A beautiful bird “Guineafowl”

Guineafowl (/ˈɡɪnifaʊl/; sometimes called “pet speckled hens” or “original fowl”), any member of the Numididae (order Galliformes) family of African birds, which some authorities include as part of the Phasianidae pheasant family. They are indigenous to Africa and are among the gallinaceous birds’ oldest species. There are 7–10 species in the family, one of which, Numida meleagris, is widely domesticated for its flesh and as a farm “watchdog” (it gabbles loudly at the least alarm). A lineage of Eocene fossils Telecrex has been linked to guineafowl; Telecrex lived in Mongolia and may have given rise to the earliest real phasianids, such as blood and eared pheasants, which evolved into high-altitude, montane-adapted species when the Tibetan Plateau rose. While modern guineafowl species are confined to Africa, the helmeted guineafowl has been widely domesticated in other parts of the world. The vulturine guinea fowl (Acryllium vulturinum) of eastern Africa is the largest and most colorful species, a long-necked bird with a hackle of long lance-shaped feathers striped black, white, and blue; red eyes; and a vulturelike naked blue head. Guinea chickens are commonly bred for their meat. They can also be used as guard animals because they make a lot of noise when something new comes into the farmyard. Guinea fowl have also been utilized as a natural tick management strategy, particularly in places where Lyme disease is prevalent. The helmeted guineafowl has a large range that extends over much of Africa, encompassing Senegal, Gambia, Guinea-Bissau, Guinea, Sierra Leone, Mali, Côte d’Ivoire, Burkina Faso, Ghana, Togo, Benin, Niger, Nigeria, Chad, Cameroon, Gabon, Congo, The Democratic Republic of the Congo, Angola, Sudan, Ethiopia, Eritrea, Uganda, Kenya, Somalia, Tanzania, Zambia, Malawi, Mozambique, Zimbabwe, Botswana, Namibia, and South Africa. This species is a plump, chicken-sized bird with a distinctive humped back. The slate grey plumage has numerous white patches, the neck is short and featherless, and the little naked head sports a scimitar-shaped bony casque. Sky blue skin with red-tipped wattles and a darker blue throat flap covers the lower face and upper neck. The iris is brown, the cere, forehead, and crown are red, the bill and casque are horn-colored, and the cere, forehead, and crown are red. Brownish-grey down-like feathers cover the lower neck and continue halfway up the back of the upper neck. Lower down, these combine into regular slate-grey body feathers with a dozen or more evenly spaced white spots, giving the overall appearance of speckles. Although both species of the genus Guttera have a unique black crest, and the vulturine guineafowl has a downy brown patch on the nape, these insects and seed-eating, ground-nesting birds resemble partridges but have featherless heads.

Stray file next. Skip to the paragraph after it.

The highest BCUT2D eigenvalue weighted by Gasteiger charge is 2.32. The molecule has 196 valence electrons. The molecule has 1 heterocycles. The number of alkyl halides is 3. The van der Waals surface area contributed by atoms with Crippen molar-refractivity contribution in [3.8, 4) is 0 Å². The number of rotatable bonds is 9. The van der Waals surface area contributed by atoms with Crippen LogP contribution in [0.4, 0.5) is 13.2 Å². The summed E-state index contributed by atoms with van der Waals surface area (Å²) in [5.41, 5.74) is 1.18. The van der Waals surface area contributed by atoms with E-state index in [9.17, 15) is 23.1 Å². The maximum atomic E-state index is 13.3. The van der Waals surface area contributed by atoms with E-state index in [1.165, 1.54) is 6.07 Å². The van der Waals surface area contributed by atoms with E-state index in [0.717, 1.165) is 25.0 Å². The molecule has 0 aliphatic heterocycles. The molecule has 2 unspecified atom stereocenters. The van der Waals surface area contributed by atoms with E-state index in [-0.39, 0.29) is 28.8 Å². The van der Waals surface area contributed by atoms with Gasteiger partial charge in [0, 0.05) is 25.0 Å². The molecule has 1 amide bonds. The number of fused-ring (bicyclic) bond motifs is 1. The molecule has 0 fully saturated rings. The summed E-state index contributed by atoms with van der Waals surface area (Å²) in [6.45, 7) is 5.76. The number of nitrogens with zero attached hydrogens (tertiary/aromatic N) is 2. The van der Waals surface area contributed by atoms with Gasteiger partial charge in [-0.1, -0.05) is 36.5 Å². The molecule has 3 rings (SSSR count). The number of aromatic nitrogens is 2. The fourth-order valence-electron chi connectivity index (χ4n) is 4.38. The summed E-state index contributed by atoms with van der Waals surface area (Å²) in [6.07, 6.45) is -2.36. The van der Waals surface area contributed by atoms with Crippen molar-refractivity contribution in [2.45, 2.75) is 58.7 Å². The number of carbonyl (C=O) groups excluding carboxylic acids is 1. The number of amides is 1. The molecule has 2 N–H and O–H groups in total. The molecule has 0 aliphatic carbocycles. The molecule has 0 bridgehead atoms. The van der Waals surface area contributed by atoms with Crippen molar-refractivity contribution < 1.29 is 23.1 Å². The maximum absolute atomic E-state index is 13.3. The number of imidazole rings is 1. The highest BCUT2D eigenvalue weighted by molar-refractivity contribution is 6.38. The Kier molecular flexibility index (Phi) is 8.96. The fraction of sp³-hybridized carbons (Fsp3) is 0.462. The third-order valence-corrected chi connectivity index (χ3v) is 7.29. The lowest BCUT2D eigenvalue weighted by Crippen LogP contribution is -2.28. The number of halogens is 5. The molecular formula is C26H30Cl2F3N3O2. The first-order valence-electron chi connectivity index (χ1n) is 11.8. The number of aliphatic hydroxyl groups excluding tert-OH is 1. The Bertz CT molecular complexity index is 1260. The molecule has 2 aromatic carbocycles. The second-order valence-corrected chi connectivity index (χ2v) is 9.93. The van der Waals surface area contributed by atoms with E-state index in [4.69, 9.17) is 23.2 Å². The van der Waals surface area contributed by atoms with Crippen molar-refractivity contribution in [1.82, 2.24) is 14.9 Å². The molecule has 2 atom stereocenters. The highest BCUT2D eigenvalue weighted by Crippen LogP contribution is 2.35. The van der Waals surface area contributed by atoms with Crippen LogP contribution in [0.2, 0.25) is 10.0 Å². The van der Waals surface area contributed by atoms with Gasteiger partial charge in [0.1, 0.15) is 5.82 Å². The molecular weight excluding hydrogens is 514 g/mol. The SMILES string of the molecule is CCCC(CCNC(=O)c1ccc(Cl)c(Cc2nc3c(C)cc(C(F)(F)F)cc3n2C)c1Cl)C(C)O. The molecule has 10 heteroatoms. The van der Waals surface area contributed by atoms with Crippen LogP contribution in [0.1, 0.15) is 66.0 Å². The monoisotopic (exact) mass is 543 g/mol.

The bill is short and thick, the body is stocky and black with white patches all over, and the wings are medium in size and rounded. The male’s wattle is significantly larger than the females. Although the dots on the outer webs blend to produce fine white stripes that align when the wing is closed, providing a barred appearance, the flying feathers are similarly patterned. Domestic stock birds frequently have whitish facial skin, white flight feathers, and irregular white patches on the flanks and belly. The legs of wild-type birds are dark grey, while domestic birds’ legs are orange-brown, with no leg spurs. Females have smaller wattles and shorter and narrower casques, but their sex-specific call is the most distinguishing feature. Young birds have paler face skin and fewer noticeable white patches than adults. Chicks are brownish-grey in color, with black body fringes and developing flying feathers. Their head feathers are brown with black lines running the length of them. Helmeted guineafowl are monomorphic and monochromatic, which means that men and females are the same size, shape, and color. These massive birds range in length from 40 to 71 cm (16–28 in) and weigh 700–1600 g (1.5–3.5 lb). These birds are known for forming monogamous breeding pairs. Adult helmeted guineafowl have white-spotted grey plumage and a bony casque on the head, which distinguishes them from adult female and young wild turkeys and common pheasants. Guineafowls are gregarious creatures who prefer to live in small groups or large flocks. Despite being monogamous, species of the least-derived genera Guttera, Agelastes, and Acryllium are prone to social polyandry, a feature shared with other primitive galliforms like roul roul and Congo peafowl. Guineafowl grazes in excrement and on things that have fallen to the understory from the canopy, following behind herd animals and beneath monkey troups. Ticks, flies, locusts, scorpions, and other invertebrates are all controlled by them, and they remove maggots from carcasses and dung. Some guineafowl species, such as the vulturine, can go for long periods of time without drinking water, relying on their food for moisture. Young guineafowl (known as keets) are extremely sensitive to the elements, especially cold temperatures. Guineafowl thrives in regions with a diverse range of habitats. In areas of regular grassland and pasture, especially when pesticides are routinely applied, populations tend to drop. For sustenance, the ancient Romans domesticated guineafowl. Today, these birds are still kept as pets and hunted. Their population looks to be rather stable and not highly fragmented.